Given Sequential Function Chart (SFC) needs these three basic elements... B:initial step, C: transition, and D:next step
Steps define a process, and transitions define the condition(s) for moving to the next process.
The step with the double-line frame is the initial step. Execution of an SFC chart begins at the initial step.
Within the "Step" and "Transition" areas contains actual functional code. (IE: Ladder Logic, Structured Text or even Function Blocks). So basically Sequential Function Chart (SFC) is just an organizational overlay that contains the Ladder Logic/Diagram (LD) and/or Structured Text (ST). Just like Function Block Diagram (FBD) contained actual code (LD or ST) to work. So both SFC and FBD are just an organizational overlay, you still have to write the program in LD or ST. So a much simpler way would be to just use a PLC instead of a PAC, and use subroutines to organize your sequence of events.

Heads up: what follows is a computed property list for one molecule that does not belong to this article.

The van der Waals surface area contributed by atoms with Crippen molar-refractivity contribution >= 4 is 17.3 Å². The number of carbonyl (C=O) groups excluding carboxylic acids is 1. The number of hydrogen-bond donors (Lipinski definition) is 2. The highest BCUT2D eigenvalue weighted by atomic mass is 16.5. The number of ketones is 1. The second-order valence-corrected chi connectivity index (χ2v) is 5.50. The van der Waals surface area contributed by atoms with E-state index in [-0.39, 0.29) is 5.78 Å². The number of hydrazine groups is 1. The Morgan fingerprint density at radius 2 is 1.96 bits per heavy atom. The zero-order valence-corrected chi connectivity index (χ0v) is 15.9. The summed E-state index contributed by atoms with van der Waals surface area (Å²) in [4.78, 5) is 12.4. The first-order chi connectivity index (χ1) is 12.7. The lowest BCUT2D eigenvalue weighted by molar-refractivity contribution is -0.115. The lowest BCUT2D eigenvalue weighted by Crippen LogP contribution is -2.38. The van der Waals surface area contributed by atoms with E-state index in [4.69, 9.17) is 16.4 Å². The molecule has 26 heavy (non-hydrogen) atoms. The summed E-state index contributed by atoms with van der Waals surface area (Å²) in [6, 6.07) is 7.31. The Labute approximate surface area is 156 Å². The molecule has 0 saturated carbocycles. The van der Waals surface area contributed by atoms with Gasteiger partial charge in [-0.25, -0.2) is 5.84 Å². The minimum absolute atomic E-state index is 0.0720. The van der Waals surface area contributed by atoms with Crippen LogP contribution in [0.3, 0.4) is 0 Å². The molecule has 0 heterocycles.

Note: If a program is huge and/or complex like a PAC controlling an entire plant, multiple systems and machines interconnected, a flow chart with navigational functionality (SFC) with understanding inter-connectivity and navigation. Its all about using the right tool for the right job when programming, maximizing reliability and reducing downtime. the same reason you don't see computers controlling bicycles.
Below Elevator SFC subroutine will get you started and a general since of how to organize, but of course if you want complete system designed for you with needed ladder logic, etc. you would have to pay someone like IEEE $33 for the full document (Or google other students work, both would be cheating if this is a student project.)
You can look in LogixPro PLC simulator examples for elevator ladder logic example, then just divide up within each appropriate step in a SFC program. (same with many structured text elevator programs.) Google is your friend there.